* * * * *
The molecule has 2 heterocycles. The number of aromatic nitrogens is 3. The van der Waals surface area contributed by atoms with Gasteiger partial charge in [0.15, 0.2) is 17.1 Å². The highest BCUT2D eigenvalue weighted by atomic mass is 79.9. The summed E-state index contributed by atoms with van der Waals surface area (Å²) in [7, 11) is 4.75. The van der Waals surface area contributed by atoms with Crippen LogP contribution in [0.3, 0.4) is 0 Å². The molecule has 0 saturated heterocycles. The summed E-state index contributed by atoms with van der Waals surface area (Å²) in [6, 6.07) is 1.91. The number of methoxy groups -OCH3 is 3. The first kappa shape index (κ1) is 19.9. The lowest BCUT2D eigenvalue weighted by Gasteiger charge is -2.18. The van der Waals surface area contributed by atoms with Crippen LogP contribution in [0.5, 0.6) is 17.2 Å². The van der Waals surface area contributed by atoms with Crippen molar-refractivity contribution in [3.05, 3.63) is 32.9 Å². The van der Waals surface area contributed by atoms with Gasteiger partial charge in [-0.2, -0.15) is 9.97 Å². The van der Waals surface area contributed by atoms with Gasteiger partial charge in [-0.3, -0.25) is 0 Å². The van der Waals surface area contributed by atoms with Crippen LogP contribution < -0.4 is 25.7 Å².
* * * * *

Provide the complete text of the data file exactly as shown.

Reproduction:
The molecule has 2 heterocycles. The number of aromatic nitrogens is 3. The van der Waals surface area contributed by atoms with Gasteiger partial charge in [0.15, 0.2) is 17.1 Å². The highest BCUT2D eigenvalue weighted by atomic mass is 79.9. The summed E-state index contributed by atoms with van der Waals surface area (Å²) in [7, 11) is 4.75. The van der Waals surface area contributed by atoms with Crippen LogP contribution in [0.3, 0.4) is 0 Å². The molecule has 0 saturated heterocycles. The summed E-state index contributed by atoms with van der Waals surface area (Å²) in [6, 6.07) is 1.91. The number of methoxy groups -OCH3 is 3. The first kappa shape index (κ1) is 19.9. The lowest BCUT2D eigenvalue weighted by Gasteiger charge is -2.18. The van der Waals surface area contributed by atoms with Crippen LogP contribution in [0.5, 0.6) is 17.2 Å². The van der Waals surface area contributed by atoms with Crippen molar-refractivity contribution in [3.05, 3.63) is 32.9 Å². The van der Waals surface area contributed by atoms with Gasteiger partial charge in [-0.2, -0.15) is 9.97 Å². The van der Waals surface area contributed by atoms with Gasteiger partial charge in [-0.3, -0.25) is 0 Å². The van der Waals surface area contributed by atoms with Crippen LogP contribution < -0.4 is 25.7 Å².